* selective catalytic reduction (SCR) consisting of ammonia and a catalyst (controls 90%);
* selective non-catalytic reduction (SNCR) consisting of ammonia or urea without catalyst (controls 70-85%);
* fuel reburn that has staged natural gas injection (controls 60-75%).
The last method "actually takes natural gas and puts it in the exhaust stream," Kemp said.
The choice to control NOx usually would come directly from tightening regulations in areas that are facing ambient ozone nonattainment or from facilities wanting to do substantial expansions. Those foundries are either subject to the prevention of significant deterioration (PSD) rules or trying to reduce emissions to a point so as to avoid PSD.
Once the choice to control has been made, different control approaches have to weighed. In making the split between SCR and SNCR, the main factor would be the temperature of the offgas stream. SNCR needs gases above about 1700F (926C). SCR, being catalytic, requires either mostly clean offgases or good filtration up front to prevent metals in the gas stream from fouling the catalyst.
With selective reduction principles, these reactions occur readily at temperatures in the 1700-1900F (926-1037C) range, he added. Catalysts must be used to foster the reactions at lower temperatures.
Kemp presented a case study of a metalcaster in a NOx emission trading area that could generate revenue from revamping its environmental equipment.
By installing a $2 million system, the facility could drop its NOx emissions by almost 80%. The changes involved refitting four remelt furnaces with regenerative burners, installing SCR on low-temperature sources and SNCR on high-temperature sources. An option for installing gas reburn and cogeneration on the high temperature sources also was presented.
As a result, the facility could sell 11,000 lb/yr in emission credits to another company for revenue.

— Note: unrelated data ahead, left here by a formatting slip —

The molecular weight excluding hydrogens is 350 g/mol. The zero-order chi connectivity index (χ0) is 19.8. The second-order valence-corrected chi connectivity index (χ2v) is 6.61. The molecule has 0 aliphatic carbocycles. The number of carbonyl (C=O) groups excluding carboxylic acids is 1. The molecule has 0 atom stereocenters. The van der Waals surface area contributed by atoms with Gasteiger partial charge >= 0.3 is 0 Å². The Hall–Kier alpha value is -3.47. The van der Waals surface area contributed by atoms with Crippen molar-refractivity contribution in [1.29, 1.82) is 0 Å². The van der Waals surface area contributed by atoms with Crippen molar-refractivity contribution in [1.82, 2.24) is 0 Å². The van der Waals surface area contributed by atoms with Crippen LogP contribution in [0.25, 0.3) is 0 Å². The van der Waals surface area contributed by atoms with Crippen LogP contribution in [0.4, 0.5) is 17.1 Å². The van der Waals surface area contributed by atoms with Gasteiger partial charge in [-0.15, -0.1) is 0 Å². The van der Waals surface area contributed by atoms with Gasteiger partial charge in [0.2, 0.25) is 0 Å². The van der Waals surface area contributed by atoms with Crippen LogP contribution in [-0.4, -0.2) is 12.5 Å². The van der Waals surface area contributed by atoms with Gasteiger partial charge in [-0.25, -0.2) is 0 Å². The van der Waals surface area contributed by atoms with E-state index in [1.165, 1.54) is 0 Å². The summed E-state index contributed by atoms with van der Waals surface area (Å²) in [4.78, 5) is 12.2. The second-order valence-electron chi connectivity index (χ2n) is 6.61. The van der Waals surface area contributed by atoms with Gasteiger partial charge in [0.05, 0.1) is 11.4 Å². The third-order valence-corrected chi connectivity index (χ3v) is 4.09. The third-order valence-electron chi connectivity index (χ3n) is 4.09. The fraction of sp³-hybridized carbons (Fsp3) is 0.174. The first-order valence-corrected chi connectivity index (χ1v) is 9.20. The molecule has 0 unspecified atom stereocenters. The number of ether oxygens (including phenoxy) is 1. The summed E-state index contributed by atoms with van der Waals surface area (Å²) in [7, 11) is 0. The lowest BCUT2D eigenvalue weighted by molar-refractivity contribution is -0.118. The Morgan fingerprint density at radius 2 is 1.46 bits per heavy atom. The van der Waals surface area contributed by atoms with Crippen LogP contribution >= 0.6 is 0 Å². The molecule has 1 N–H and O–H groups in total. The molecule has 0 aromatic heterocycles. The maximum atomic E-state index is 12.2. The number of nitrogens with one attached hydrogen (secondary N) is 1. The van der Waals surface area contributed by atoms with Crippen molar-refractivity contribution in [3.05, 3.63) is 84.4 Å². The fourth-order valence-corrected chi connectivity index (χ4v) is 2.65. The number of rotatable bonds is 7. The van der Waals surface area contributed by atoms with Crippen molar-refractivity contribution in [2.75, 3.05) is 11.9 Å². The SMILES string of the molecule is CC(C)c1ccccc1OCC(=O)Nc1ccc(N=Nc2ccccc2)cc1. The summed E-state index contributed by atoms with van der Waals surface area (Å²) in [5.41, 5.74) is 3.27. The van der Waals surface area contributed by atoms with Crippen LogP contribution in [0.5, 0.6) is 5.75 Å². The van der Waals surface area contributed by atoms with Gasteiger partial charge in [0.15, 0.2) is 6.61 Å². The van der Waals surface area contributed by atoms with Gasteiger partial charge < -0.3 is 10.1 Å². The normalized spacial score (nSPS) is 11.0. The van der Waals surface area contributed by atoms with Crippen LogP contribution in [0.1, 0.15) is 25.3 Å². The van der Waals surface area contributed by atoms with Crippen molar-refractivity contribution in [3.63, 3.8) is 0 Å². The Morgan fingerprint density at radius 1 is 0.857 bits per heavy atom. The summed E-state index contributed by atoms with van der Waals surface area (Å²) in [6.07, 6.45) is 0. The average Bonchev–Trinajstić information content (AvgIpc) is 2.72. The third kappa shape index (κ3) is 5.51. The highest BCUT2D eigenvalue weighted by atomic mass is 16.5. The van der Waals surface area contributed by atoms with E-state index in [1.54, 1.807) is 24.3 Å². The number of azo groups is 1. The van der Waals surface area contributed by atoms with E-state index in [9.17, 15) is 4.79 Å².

Furnace Efficiency in Daily Operations
Danega said that in order to squeak every dollar out of an electric furnace, foundries must consider furnace construction, control and time of use, day-to-day habits, cleanliness and crucible maintenance.
In regard to furnace construction, insulation is the most important aspect for maintaining thermal efficiency, he said. Also, foundries must eliminate gaps in furnace walls, floors and roof. Without a sealed chamber, foundries risk uncontrolled losses of natural convection, radiant heat and combustion heat.
Additional savings can be achieved by: diverting energy to off-periods; limiting controls for on-peak hours; and melting during off-peak hours so holding is on-peak instead of re-melting,
For day-to-day melting habits, Danega suggested foundries keep crucibles covered, pre-heat ingot by capturing inherent heat loss (by placing it on top of the furnace prior to charging, for example), eliminate excessive degassing and keep crucibles as full as possible (when practical).
By ensuring that a crucible is completely covered so that the melting heat doesn't escape, $2000/yr may be saved on energy costs, he estimated. Automatic cover controls can help. For manually operated lids, the operator needs to make sure the lid is covering the opening completely. All covers should be inspected for cracks regularly.
As for excessive de-gassing, Danega said more research and testing needs to be performed to determine the proper amount required. Since de-gassing is used to eliminate porosity defects, each foundry should evaluate the gas level needed for each job rather than using a constant amount, De-gassing often is performed in an open crucible or well (without a cover). Some foundries may de-gas more than necessary and can save by decreasing the energy used in its de-gassing procedure.
Furnace cleanliness provides for maximum melting efficiency as well. Dross and metal build-up may form on uncleaned equipment walls and bottoms, impeding heat transfer and reducing the capacity that a crucible can hold. Foundries should keep crucibles clean by scraping the walls meticulously and dredging sludge from the bottom.
Danega said maintenance of crucibles is important, noting that new crucibles transfer heat efficiently, whereas older crucibles develop cracks and force the level of metal lower. Gaskets, he warned, should be replaced and never reused.
Gas Burner Designs